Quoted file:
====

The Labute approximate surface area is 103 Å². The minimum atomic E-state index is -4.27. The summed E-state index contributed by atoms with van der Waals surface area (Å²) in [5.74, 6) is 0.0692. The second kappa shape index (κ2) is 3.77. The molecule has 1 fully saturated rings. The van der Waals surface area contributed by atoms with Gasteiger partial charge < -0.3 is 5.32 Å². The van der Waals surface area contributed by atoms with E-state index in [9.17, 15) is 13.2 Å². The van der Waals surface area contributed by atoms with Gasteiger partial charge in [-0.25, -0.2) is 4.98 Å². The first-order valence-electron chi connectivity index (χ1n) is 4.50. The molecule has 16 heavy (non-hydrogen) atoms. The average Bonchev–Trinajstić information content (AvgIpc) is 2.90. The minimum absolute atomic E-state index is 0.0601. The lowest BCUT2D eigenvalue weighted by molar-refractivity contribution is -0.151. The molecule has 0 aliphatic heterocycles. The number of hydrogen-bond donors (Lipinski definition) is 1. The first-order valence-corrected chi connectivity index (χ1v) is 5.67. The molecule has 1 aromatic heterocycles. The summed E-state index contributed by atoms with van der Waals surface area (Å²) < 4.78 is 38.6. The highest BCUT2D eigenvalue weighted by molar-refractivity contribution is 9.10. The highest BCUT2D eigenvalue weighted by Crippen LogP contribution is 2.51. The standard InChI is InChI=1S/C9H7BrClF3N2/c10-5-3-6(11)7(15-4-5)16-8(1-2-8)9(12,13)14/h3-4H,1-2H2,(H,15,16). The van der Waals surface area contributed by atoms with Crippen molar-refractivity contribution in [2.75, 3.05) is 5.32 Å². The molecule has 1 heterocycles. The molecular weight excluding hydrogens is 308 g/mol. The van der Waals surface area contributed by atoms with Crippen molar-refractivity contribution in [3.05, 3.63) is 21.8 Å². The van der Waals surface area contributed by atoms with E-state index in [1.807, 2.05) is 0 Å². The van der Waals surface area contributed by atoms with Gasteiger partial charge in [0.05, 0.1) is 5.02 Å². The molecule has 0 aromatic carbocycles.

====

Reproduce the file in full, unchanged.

The Labute approximate surface area is 103 Å². The minimum atomic E-state index is -4.27. The summed E-state index contributed by atoms with van der Waals surface area (Å²) in [5.74, 6) is 0.0692. The second kappa shape index (κ2) is 3.77. The molecule has 1 fully saturated rings. The van der Waals surface area contributed by atoms with Gasteiger partial charge < -0.3 is 5.32 Å². The van der Waals surface area contributed by atoms with E-state index in [9.17, 15) is 13.2 Å². The van der Waals surface area contributed by atoms with Gasteiger partial charge in [-0.25, -0.2) is 4.98 Å². The first-order valence-electron chi connectivity index (χ1n) is 4.50. The molecule has 16 heavy (non-hydrogen) atoms. The average Bonchev–Trinajstić information content (AvgIpc) is 2.90. The minimum absolute atomic E-state index is 0.0601. The lowest BCUT2D eigenvalue weighted by molar-refractivity contribution is -0.151. The molecule has 0 aliphatic heterocycles. The number of hydrogen-bond donors (Lipinski definition) is 1. The first-order valence-corrected chi connectivity index (χ1v) is 5.67. The molecule has 1 aromatic heterocycles. The summed E-state index contributed by atoms with van der Waals surface area (Å²) < 4.78 is 38.6. The highest BCUT2D eigenvalue weighted by molar-refractivity contribution is 9.10. The highest BCUT2D eigenvalue weighted by Crippen LogP contribution is 2.51. The standard InChI is InChI=1S/C9H7BrClF3N2/c10-5-3-6(11)7(15-4-5)16-8(1-2-8)9(12,13)14/h3-4H,1-2H2,(H,15,16). The van der Waals surface area contributed by atoms with Crippen molar-refractivity contribution in [2.75, 3.05) is 5.32 Å². The molecule has 1 heterocycles. The molecular weight excluding hydrogens is 308 g/mol. The van der Waals surface area contributed by atoms with Crippen molar-refractivity contribution in [3.05, 3.63) is 21.8 Å². The van der Waals surface area contributed by atoms with E-state index in [1.807, 2.05) is 0 Å². The van der Waals surface area contributed by atoms with Gasteiger partial charge in [0.05, 0.1) is 5.02 Å². The molecule has 0 aromatic carbocycles.